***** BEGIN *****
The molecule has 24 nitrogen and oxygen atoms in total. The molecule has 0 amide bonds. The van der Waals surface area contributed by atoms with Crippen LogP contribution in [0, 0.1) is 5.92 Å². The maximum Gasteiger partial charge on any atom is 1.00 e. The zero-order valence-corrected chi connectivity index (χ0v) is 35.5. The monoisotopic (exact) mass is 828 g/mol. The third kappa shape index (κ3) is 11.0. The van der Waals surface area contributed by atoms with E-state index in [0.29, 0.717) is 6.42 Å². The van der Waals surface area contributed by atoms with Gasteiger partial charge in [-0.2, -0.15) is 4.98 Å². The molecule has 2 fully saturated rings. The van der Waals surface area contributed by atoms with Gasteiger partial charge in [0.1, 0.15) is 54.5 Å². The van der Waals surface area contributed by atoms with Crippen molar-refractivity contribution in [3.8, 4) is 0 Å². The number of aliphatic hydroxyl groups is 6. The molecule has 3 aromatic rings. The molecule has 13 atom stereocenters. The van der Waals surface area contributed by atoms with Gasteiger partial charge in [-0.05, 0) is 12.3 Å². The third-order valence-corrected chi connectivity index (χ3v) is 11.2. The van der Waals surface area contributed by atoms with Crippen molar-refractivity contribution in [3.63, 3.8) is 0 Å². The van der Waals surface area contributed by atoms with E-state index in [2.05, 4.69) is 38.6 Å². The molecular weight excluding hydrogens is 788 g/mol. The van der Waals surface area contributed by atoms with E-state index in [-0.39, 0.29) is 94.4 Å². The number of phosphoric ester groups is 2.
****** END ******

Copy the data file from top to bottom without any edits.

The molecule has 24 nitrogen and oxygen atoms in total. The molecule has 0 amide bonds. The van der Waals surface area contributed by atoms with Crippen LogP contribution in [0, 0.1) is 5.92 Å². The maximum Gasteiger partial charge on any atom is 1.00 e. The zero-order valence-corrected chi connectivity index (χ0v) is 35.5. The monoisotopic (exact) mass is 828 g/mol. The third kappa shape index (κ3) is 11.0. The van der Waals surface area contributed by atoms with E-state index in [0.29, 0.717) is 6.42 Å². The van der Waals surface area contributed by atoms with Gasteiger partial charge in [-0.2, -0.15) is 4.98 Å². The molecule has 2 fully saturated rings. The van der Waals surface area contributed by atoms with Gasteiger partial charge in [0.1, 0.15) is 54.5 Å². The van der Waals surface area contributed by atoms with Crippen molar-refractivity contribution in [3.8, 4) is 0 Å². The number of aliphatic hydroxyl groups is 6. The molecule has 3 aromatic rings. The molecule has 13 atom stereocenters. The van der Waals surface area contributed by atoms with Gasteiger partial charge in [-0.05, 0) is 12.3 Å². The third-order valence-corrected chi connectivity index (χ3v) is 11.2. The van der Waals surface area contributed by atoms with Crippen molar-refractivity contribution in [3.63, 3.8) is 0 Å². The van der Waals surface area contributed by atoms with E-state index in [2.05, 4.69) is 38.6 Å². The molecular weight excluding hydrogens is 788 g/mol. The van der Waals surface area contributed by atoms with E-state index in [-0.39, 0.29) is 94.4 Å². The number of phosphoric ester groups is 2.